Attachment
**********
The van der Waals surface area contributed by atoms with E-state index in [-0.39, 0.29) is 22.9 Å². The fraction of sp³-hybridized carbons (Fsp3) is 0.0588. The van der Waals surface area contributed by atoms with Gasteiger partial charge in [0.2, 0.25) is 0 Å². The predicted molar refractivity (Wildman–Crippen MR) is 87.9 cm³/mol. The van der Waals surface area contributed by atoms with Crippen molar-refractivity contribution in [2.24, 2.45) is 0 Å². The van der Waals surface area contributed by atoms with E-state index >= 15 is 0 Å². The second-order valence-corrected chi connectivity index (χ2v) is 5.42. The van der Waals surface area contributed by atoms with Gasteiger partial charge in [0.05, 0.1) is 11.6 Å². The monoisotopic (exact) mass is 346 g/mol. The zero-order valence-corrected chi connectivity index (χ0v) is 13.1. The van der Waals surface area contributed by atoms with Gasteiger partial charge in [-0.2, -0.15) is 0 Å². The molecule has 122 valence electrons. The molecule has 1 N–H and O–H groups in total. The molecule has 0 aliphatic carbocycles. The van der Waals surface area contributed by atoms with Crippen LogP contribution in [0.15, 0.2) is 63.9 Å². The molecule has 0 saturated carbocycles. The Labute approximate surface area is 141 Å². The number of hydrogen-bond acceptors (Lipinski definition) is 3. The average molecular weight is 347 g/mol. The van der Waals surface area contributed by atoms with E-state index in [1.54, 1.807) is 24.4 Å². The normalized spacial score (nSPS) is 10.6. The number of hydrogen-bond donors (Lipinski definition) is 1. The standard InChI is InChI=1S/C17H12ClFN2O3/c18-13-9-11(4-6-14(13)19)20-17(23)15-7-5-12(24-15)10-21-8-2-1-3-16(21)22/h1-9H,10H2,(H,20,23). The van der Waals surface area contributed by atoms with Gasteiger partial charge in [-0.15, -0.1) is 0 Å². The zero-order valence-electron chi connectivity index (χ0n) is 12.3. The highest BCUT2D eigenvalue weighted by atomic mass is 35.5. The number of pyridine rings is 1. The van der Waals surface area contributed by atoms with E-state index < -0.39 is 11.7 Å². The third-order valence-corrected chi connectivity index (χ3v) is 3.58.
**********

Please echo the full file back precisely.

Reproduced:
The van der Waals surface area contributed by atoms with E-state index in [-0.39, 0.29) is 22.9 Å². The fraction of sp³-hybridized carbons (Fsp3) is 0.0588. The van der Waals surface area contributed by atoms with Gasteiger partial charge in [0.2, 0.25) is 0 Å². The predicted molar refractivity (Wildman–Crippen MR) is 87.9 cm³/mol. The van der Waals surface area contributed by atoms with Crippen molar-refractivity contribution in [2.24, 2.45) is 0 Å². The van der Waals surface area contributed by atoms with E-state index >= 15 is 0 Å². The second-order valence-corrected chi connectivity index (χ2v) is 5.42. The van der Waals surface area contributed by atoms with Gasteiger partial charge in [0.05, 0.1) is 11.6 Å². The monoisotopic (exact) mass is 346 g/mol. The zero-order valence-corrected chi connectivity index (χ0v) is 13.1. The van der Waals surface area contributed by atoms with Gasteiger partial charge in [-0.2, -0.15) is 0 Å². The molecule has 122 valence electrons. The molecule has 1 N–H and O–H groups in total. The molecule has 0 aliphatic carbocycles. The van der Waals surface area contributed by atoms with Crippen LogP contribution in [0.15, 0.2) is 63.9 Å². The molecule has 0 saturated carbocycles. The Labute approximate surface area is 141 Å². The number of hydrogen-bond acceptors (Lipinski definition) is 3. The average molecular weight is 347 g/mol. The van der Waals surface area contributed by atoms with E-state index in [1.54, 1.807) is 24.4 Å². The normalized spacial score (nSPS) is 10.6. The number of hydrogen-bond donors (Lipinski definition) is 1. The standard InChI is InChI=1S/C17H12ClFN2O3/c18-13-9-11(4-6-14(13)19)20-17(23)15-7-5-12(24-15)10-21-8-2-1-3-16(21)22/h1-9H,10H2,(H,20,23). The van der Waals surface area contributed by atoms with Gasteiger partial charge in [-0.15, -0.1) is 0 Å². The zero-order valence-electron chi connectivity index (χ0n) is 12.3. The highest BCUT2D eigenvalue weighted by atomic mass is 35.5. The number of pyridine rings is 1. The van der Waals surface area contributed by atoms with E-state index < -0.39 is 11.7 Å². The third-order valence-corrected chi connectivity index (χ3v) is 3.58.